Skip to content

Advertisement

  • Poster presentation
  • Open Access

The normobaric oxygen paradox: does it increase haemoglobin?

  • 1,
  • 2,
  • 2,
  • 3,
  • 3,
  • 2,
  • 1,
  • 1 and
  • 1
Critical Care201115 (Suppl 1) :P422

https://doi.org/10.1186/cc9842

  • Published:

Keywords

  • Oxygen
  • Public Health
  • Healthy Volunteer
  • Clinical Application
  • Emergency Medicine

Introduction

A novel approach to increase erythropoietin (EPO) using oxygen has been reported in healthy volunteers. The purpose of this study is to investigate whether the EPO increase is sufficient to induce erythropoiesis.

Methods

We compared exposure to daily versus every other day oxygen administration on haemoglobin variation during a 12-day period. Each subject underwent the two protocols at a 6-week interval period to achieve the same baseline values.

Results

See Figure 1. Nine subjects underwent the study. We observed a significant increase in haemoglobin values in the every other day group compared with the each day group and with baseline. At the end of each day period, haemoglobin values increased to achieve a significant difference as compared with baseline. There was a significant rise of reticulocytes in the every other day group as compared with the each day group (182 ± 94% vs. 93 ± 34%, P < 0.001). These data provide demonstration of an enhanced production of erythrocytes.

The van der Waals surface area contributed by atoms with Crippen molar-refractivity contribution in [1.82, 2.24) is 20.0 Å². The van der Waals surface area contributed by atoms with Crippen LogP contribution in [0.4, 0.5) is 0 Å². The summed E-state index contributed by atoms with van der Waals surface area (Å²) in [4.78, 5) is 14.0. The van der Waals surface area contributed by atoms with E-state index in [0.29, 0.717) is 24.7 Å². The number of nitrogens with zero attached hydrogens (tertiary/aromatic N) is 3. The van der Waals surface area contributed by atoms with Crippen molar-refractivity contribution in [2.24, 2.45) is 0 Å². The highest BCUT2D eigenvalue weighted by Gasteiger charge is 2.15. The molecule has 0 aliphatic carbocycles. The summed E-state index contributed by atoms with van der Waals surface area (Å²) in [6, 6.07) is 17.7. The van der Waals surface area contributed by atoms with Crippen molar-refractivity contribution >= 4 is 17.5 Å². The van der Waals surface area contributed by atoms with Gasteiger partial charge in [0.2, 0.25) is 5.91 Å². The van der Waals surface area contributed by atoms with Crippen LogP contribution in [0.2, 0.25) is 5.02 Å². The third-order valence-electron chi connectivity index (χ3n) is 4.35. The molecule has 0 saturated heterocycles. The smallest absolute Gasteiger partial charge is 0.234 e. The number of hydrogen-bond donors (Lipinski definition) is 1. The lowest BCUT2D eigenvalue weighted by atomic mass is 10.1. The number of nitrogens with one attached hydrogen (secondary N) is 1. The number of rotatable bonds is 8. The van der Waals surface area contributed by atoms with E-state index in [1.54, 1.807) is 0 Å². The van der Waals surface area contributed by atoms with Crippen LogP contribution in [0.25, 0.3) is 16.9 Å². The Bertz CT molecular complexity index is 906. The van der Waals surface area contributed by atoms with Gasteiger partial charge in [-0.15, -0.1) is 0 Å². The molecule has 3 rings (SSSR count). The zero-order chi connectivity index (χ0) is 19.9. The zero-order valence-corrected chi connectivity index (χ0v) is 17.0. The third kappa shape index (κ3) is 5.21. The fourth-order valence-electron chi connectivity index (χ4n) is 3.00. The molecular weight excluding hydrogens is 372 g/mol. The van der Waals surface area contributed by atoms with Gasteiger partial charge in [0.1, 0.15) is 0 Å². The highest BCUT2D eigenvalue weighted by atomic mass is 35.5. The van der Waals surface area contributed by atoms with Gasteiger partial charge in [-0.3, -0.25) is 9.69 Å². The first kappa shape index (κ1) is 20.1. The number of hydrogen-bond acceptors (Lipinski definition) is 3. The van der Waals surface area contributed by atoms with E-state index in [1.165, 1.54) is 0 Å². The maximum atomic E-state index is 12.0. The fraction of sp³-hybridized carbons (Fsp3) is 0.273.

Figure 1
Figure 1

Comparison between haemoglobin variations after 30 minutes of 100% O2 breathing every day or every other day. **Statistically significant difference from baseline (P < 0.01) for oxygen breathing every other day (protocol B). §§Statistically significant difference from baseline (P < 0.01) for Oxygen breathing each day (protocol A).

Conclusions

The normobaric oxygen paradox seems effective to increase haemoglobin in non-anaemic healthy volunteers assuming there is a sufficient time interval between the two oxygen applications. This could permit interesting clinical applications in perioperative medicine as an adjunct therapy to EPO for blood predonation.

Authors’ Affiliations

(1)
ISEK Environmental Physiology Laboratory, Brussels, Belgium
(2)
Brugmann University Hospital, Brussels, Belgium
(3)
Queen Astrid Military Hospital, Brussels, Belgium

Copyright

Advertisement